When sitting down to write, sometimes stories flood my mind - impatient to be told. I have never recognized that I had “writer’s block” before, but this month it has reared its ugly head. I simply don’t know what I can do to make things better.
Once I was a news junkie. I subscribed to newspapers and magazines; I watched or recorded news from several sources in order to keep up with local and world events.
In recent months, I could not bear the news and could only take it in small doses because none of it seemed to offer much hope for a better world. So many troubling things - COVID, climate change disasters, the war in Ukraine, and this week another horrific shooting of young children in Texas - have made me so embroiled in events that I was getting discouraged.
I have always tried to be a problem solver and tried to make a positive difference in my immediate world, but these catastrophes are beyond the ability of any individual to solve. The planet and society seem to hover near the point of no return. Ok. So that is a relief to say, accept reality and soldier on. I have great respect for the British “stiff upper lip” and “don’t complain, don’t explain” philosophies, so I will write a little about what I have been doing to cope.
I have been blessed to have had a long and overall good life. Although I was unaware of it for many years, I was born with white privilege, a major advantage in times past. I know what discrimination feels like because I was also born female. I broke through a few glass ceilings in a small way by being the first woman to work in certain areas of food manufacturing companies, but they always paid me significantly less than a man in any of my jobs. It is a relief to see that changing. When I left one company for a better-paying job, they had to hire three men to replace me, but I was making only ? percent of the salary of a male colleague. I got a big raise with that new job but later learned that I was still making less than half the salary of a male with similar experience and a bachelor's degree and I had earned a PhD. I never went hungry or suffered from extreme poverty, so I was lucky.
That luck included 23 years of education with no loan debt. Education has become less and less supported by a society that seems to see it as an opportunity to save money. It is a false economy. Sadly, I see little effort to change that. America became great by offering free public education to all and programs like the G.I. Bill.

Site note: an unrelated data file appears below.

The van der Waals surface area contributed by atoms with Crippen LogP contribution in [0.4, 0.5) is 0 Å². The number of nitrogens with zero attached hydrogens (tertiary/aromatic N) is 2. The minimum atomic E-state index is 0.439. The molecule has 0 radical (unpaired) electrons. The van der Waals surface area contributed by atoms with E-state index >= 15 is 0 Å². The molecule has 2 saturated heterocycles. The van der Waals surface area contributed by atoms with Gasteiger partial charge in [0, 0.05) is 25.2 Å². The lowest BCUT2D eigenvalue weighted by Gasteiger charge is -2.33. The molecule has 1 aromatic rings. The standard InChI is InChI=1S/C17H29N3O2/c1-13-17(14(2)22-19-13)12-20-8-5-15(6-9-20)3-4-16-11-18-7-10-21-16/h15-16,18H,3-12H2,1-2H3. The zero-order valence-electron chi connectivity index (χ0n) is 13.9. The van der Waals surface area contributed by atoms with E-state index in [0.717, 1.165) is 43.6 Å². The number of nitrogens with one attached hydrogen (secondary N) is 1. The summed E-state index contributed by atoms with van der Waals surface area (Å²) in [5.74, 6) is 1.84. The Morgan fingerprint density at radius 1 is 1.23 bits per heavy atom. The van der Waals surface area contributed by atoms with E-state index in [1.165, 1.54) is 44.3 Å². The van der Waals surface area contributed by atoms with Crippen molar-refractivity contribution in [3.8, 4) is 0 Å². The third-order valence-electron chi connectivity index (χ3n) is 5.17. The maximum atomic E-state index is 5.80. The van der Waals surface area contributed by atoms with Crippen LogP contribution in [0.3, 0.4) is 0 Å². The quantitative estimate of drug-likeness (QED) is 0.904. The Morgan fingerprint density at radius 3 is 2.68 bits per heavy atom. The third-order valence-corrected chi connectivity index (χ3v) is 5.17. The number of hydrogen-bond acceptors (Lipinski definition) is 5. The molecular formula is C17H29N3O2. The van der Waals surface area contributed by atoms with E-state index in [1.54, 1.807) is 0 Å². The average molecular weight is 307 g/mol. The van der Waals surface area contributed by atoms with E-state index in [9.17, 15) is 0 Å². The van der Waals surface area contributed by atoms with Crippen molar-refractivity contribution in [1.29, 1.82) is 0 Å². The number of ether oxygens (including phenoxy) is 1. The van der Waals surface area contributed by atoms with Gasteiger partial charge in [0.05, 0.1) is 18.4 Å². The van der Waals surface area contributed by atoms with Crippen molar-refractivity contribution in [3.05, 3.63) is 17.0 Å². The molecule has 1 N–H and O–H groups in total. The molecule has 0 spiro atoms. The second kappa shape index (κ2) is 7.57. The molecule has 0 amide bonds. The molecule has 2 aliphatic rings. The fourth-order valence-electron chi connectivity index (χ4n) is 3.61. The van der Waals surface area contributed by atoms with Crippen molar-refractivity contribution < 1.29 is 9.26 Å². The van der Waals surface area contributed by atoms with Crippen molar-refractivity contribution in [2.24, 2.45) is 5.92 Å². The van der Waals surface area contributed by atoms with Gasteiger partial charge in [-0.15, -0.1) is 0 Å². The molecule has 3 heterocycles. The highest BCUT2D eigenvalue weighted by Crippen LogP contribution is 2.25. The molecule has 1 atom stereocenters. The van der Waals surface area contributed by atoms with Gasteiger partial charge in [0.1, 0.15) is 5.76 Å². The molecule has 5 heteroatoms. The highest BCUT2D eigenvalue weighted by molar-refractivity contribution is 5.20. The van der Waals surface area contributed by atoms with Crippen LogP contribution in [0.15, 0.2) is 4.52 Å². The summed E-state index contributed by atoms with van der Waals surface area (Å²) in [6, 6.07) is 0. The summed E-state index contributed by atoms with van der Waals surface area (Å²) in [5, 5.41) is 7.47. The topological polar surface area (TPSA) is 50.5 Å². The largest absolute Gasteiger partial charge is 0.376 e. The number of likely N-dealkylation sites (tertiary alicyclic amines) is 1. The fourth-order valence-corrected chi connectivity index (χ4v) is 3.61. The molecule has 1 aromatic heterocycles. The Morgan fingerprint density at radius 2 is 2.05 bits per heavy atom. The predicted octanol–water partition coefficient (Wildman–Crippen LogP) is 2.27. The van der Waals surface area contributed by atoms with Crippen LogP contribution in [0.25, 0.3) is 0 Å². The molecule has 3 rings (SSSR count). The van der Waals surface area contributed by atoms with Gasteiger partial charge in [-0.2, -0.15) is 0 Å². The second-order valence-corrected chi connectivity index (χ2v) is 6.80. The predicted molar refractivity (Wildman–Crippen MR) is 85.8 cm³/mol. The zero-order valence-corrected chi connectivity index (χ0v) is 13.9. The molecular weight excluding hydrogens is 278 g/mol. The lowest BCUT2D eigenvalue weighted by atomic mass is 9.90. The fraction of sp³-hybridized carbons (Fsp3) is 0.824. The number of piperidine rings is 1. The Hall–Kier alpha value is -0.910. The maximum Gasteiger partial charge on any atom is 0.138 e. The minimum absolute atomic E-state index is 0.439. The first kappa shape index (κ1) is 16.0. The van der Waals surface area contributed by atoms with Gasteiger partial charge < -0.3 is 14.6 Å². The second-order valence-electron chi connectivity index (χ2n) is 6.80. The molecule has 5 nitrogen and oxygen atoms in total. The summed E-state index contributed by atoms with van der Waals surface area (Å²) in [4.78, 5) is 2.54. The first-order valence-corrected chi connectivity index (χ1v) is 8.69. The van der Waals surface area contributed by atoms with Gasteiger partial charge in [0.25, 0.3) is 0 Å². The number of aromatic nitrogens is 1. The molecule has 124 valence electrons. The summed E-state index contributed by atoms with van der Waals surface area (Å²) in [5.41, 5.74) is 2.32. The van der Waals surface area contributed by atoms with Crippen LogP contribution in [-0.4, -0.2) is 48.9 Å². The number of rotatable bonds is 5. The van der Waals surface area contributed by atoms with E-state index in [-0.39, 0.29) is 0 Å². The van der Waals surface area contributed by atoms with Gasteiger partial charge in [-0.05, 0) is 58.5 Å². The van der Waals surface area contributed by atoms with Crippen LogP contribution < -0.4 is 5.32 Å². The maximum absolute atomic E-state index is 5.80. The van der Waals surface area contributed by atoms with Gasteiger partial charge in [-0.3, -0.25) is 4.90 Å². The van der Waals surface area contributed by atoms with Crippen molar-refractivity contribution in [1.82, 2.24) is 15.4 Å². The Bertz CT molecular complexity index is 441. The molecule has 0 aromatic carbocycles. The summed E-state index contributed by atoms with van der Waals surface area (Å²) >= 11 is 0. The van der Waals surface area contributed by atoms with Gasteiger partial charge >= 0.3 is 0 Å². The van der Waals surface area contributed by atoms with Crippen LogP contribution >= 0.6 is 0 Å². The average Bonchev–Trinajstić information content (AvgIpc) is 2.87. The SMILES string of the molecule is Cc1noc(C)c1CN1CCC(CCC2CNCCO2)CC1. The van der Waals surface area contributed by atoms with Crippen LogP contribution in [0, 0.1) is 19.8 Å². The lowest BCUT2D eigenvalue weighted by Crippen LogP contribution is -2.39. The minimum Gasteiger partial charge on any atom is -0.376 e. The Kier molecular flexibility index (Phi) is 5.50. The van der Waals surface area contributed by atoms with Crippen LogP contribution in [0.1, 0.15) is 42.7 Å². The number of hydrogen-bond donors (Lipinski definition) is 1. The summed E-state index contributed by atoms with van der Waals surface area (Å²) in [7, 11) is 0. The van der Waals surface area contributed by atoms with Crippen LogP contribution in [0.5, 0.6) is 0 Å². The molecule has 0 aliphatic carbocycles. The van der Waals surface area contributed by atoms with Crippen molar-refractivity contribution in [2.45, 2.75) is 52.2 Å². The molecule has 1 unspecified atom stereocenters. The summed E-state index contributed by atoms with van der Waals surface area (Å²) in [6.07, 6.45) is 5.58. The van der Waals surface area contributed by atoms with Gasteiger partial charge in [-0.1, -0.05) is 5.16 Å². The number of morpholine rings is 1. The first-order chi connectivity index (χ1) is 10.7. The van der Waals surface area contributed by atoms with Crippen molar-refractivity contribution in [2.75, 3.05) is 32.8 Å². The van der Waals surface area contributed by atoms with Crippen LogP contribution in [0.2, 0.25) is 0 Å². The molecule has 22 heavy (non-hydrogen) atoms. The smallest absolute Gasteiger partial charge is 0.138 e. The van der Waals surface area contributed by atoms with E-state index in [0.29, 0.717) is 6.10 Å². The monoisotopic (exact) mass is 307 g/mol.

Now that COVID has ebbed, I have once again left my safe nest to reenter the outer world. It is time to pass on knowledge and experience where it is welcome and I am keeping myself busy and engaged in life. Like my father before me, I refuse to be handicapped by physical restraints and do what I can with the abilities I still can use.
I have had four young women ask me to show them how to use a sewing machine and I oblige that.
I belong to a church that is passionate about racial equality, diversity, social justice, and the environment. I am working on a project to offer church space to the public to have access to free Wi-Fi and free coffee when it is not convenient to work at home, one of our new realities. We share space in our sanctuary with two additional very different congregations. Their only similarity is that they are immigrants from Africa. I view that as progress.
Writer’s block is just another name for inertia - a state of being unable to move or make a change. As summer approaches, this is a time to think about how we can all work on large or small things that will benefit others and, in return, benefit ourselves.
To my knowledge, there has been no one who has wholly made the entire world a better place than they found it, but it is still a worthy goal. It doesn’t have to be a big thing. It could be writing a warm note to someone, sharing a ride, or being kind despite being annoyed.
I hope you find a project or goal that makes you and those around you happier.